Copper price jumps on record Chinese imports
In New York trade on Wednesday copper for delivery in May gained for the fourth day in a row after customs data from top consumer China showed a huge jump in imports of the red metal.
May copper futures jumped to $2.18 per pound or around $4,805 a tonne, up 1.5% from Tuesday's close before paring some of those gains by lunchtime. The price of copper is up 12.6% from a seven-year low hit mid-January.
China is responsible for more than 45% of copper demand and according to customs data released today imports of refined metal surged by 36% to a record 570,000 tonnes in March compared to February and 39% from a year earlier. For the first three months of the year the country's imports are up 30% to 1.43 million compared to the first quarter of 2015.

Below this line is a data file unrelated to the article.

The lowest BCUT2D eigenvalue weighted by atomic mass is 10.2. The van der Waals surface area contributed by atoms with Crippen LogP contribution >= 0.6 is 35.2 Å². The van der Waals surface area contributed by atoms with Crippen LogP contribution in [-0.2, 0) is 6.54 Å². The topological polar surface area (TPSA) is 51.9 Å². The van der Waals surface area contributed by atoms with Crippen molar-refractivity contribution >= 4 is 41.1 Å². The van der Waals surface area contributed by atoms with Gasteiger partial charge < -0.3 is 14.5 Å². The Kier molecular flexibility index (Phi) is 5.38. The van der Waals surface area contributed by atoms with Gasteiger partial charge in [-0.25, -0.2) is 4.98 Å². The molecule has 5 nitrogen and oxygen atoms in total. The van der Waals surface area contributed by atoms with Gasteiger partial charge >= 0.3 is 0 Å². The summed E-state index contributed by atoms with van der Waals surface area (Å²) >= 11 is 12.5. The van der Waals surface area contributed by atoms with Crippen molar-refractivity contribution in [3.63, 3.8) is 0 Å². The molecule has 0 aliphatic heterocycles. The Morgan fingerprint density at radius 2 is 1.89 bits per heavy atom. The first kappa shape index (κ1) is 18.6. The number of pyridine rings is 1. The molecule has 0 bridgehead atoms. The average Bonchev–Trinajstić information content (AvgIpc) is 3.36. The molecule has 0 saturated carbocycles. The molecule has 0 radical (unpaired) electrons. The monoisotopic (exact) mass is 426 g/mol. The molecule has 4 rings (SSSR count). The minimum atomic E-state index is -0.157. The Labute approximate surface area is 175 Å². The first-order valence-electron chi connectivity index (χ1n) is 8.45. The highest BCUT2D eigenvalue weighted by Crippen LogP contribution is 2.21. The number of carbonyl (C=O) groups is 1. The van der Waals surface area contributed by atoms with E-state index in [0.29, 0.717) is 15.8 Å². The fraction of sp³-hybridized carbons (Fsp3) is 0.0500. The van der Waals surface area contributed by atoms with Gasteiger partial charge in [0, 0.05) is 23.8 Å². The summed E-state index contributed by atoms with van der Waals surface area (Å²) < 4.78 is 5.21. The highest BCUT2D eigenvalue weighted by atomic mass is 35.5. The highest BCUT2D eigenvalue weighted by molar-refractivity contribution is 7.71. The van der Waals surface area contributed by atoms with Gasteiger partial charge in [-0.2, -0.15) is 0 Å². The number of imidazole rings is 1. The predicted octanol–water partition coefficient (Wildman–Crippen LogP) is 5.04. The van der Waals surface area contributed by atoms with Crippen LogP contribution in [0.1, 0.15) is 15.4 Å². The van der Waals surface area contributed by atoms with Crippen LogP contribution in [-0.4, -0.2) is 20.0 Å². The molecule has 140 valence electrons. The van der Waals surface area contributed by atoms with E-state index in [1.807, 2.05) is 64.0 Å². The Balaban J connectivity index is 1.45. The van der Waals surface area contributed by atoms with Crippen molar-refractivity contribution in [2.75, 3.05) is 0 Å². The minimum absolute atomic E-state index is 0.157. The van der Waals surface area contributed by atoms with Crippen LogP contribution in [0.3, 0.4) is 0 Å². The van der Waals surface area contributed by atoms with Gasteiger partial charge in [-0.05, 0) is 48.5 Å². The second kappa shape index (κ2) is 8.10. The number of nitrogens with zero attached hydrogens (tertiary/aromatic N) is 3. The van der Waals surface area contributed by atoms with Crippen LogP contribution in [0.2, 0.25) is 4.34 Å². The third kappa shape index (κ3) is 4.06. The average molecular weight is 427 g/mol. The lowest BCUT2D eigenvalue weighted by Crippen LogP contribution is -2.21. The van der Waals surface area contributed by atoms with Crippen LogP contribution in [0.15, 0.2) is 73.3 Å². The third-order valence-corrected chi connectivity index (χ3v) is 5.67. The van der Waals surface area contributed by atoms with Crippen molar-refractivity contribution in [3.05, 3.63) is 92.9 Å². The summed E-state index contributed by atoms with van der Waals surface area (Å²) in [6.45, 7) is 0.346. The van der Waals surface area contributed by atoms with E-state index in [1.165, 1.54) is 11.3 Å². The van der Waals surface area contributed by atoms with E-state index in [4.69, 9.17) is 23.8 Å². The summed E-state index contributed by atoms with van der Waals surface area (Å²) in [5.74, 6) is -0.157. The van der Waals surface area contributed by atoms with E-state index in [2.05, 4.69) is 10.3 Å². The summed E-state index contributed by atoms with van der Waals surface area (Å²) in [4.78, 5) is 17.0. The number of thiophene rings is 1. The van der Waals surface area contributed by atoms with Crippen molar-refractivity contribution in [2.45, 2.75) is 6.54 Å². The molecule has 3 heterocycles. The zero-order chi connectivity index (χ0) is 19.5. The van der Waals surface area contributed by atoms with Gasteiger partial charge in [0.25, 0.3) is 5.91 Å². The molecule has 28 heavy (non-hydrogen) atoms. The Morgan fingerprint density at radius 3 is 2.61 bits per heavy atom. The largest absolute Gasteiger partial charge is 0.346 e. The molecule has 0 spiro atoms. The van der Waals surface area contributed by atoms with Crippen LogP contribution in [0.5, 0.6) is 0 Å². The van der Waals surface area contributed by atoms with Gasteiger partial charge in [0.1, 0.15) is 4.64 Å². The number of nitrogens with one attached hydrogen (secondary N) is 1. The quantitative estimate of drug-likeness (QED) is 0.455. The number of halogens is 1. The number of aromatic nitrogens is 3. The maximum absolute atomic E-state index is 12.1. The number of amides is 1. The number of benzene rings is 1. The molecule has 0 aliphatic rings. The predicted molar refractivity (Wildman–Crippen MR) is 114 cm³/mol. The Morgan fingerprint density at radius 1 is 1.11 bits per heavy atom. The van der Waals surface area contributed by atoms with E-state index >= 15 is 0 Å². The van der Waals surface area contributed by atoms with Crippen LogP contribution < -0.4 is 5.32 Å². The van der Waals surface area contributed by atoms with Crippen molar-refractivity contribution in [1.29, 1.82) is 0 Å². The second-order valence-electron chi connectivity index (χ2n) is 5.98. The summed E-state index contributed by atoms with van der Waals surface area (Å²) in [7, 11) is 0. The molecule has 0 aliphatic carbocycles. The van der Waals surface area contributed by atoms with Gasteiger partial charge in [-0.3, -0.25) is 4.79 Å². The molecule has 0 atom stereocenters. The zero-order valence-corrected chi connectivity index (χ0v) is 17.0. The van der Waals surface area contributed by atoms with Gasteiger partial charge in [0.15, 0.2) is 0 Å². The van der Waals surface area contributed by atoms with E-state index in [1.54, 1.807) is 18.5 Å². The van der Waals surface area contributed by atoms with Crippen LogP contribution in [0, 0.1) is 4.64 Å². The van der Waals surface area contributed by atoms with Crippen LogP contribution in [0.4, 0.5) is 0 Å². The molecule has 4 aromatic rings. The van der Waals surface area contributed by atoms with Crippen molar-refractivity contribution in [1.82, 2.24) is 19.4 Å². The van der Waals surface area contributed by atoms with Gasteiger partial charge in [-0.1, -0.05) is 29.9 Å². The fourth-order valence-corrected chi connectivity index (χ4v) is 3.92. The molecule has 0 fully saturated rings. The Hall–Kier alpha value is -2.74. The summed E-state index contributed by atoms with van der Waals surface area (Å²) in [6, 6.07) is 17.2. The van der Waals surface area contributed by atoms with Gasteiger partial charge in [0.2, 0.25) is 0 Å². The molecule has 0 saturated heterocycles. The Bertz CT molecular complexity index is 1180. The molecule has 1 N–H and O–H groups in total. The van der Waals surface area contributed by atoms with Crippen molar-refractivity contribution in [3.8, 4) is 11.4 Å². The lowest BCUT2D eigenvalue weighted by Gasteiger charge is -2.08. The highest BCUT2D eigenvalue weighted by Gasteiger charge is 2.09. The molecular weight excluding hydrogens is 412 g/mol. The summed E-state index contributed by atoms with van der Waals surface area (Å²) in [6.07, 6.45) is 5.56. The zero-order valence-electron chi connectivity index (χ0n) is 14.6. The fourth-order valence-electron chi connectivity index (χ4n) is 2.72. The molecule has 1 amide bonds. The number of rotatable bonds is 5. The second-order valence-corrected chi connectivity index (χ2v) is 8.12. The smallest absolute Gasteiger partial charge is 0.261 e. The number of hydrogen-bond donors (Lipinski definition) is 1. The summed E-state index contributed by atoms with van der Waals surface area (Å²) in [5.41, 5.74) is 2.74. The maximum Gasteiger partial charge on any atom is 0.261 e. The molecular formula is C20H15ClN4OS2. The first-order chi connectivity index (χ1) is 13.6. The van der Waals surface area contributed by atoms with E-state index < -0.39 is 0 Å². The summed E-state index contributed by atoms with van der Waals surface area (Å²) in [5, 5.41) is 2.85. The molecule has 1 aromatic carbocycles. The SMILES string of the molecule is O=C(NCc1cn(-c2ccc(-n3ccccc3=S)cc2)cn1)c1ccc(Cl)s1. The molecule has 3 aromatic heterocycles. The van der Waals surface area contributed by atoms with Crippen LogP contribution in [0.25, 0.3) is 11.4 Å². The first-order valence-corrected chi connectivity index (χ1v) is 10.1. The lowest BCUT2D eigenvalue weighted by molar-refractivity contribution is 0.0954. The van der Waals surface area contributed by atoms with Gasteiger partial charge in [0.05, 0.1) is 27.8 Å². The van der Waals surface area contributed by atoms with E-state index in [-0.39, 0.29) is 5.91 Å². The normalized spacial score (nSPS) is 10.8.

February imports of copper concentrate slowed to 1.37 million from February's 1.46 million tonnes, but for the first three months imports are up 34% at 4 million tonnes. Concentrate imports hit an all-time high in December.
While global LME stocks have been declining falling below 150,000 tonnes this week down more than 200,000 tonnes since September, warehouse inventories in Shanghai hit record highs of 395,000 tonnes a month ago after more than doubling in the space of just three months.
With domestic prices higher than LME values, the surge in imports can be partly explained by Chinese metal traders making the most of arbitrage opportunities, rather than strong end user demand.